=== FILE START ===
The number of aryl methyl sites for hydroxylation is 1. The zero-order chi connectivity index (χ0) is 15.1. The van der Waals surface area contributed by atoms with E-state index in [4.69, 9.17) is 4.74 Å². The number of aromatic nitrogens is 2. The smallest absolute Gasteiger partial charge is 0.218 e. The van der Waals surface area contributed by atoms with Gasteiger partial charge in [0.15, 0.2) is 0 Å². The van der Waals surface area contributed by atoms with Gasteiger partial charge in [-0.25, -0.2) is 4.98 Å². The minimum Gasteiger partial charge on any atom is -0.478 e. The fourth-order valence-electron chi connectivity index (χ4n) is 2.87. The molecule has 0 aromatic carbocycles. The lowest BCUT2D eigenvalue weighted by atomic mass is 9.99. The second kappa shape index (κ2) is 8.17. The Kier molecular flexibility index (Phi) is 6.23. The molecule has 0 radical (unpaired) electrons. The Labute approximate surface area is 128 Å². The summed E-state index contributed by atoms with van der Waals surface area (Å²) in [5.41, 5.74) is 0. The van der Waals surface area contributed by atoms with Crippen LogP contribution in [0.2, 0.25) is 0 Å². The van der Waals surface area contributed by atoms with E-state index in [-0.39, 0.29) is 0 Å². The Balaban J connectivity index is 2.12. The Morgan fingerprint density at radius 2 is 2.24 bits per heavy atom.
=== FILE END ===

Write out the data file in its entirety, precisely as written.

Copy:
The number of aryl methyl sites for hydroxylation is 1. The zero-order chi connectivity index (χ0) is 15.1. The van der Waals surface area contributed by atoms with E-state index in [4.69, 9.17) is 4.74 Å². The number of aromatic nitrogens is 2. The smallest absolute Gasteiger partial charge is 0.218 e. The van der Waals surface area contributed by atoms with Gasteiger partial charge in [0.15, 0.2) is 0 Å². The van der Waals surface area contributed by atoms with Gasteiger partial charge in [-0.25, -0.2) is 4.98 Å². The minimum Gasteiger partial charge on any atom is -0.478 e. The fourth-order valence-electron chi connectivity index (χ4n) is 2.87. The molecule has 0 aromatic carbocycles. The lowest BCUT2D eigenvalue weighted by atomic mass is 9.99. The second kappa shape index (κ2) is 8.17. The Kier molecular flexibility index (Phi) is 6.23. The molecule has 0 radical (unpaired) electrons. The Labute approximate surface area is 128 Å². The summed E-state index contributed by atoms with van der Waals surface area (Å²) in [5.41, 5.74) is 0. The van der Waals surface area contributed by atoms with Crippen LogP contribution in [0.2, 0.25) is 0 Å². The van der Waals surface area contributed by atoms with E-state index in [-0.39, 0.29) is 0 Å². The Balaban J connectivity index is 2.12. The Morgan fingerprint density at radius 2 is 2.24 bits per heavy atom.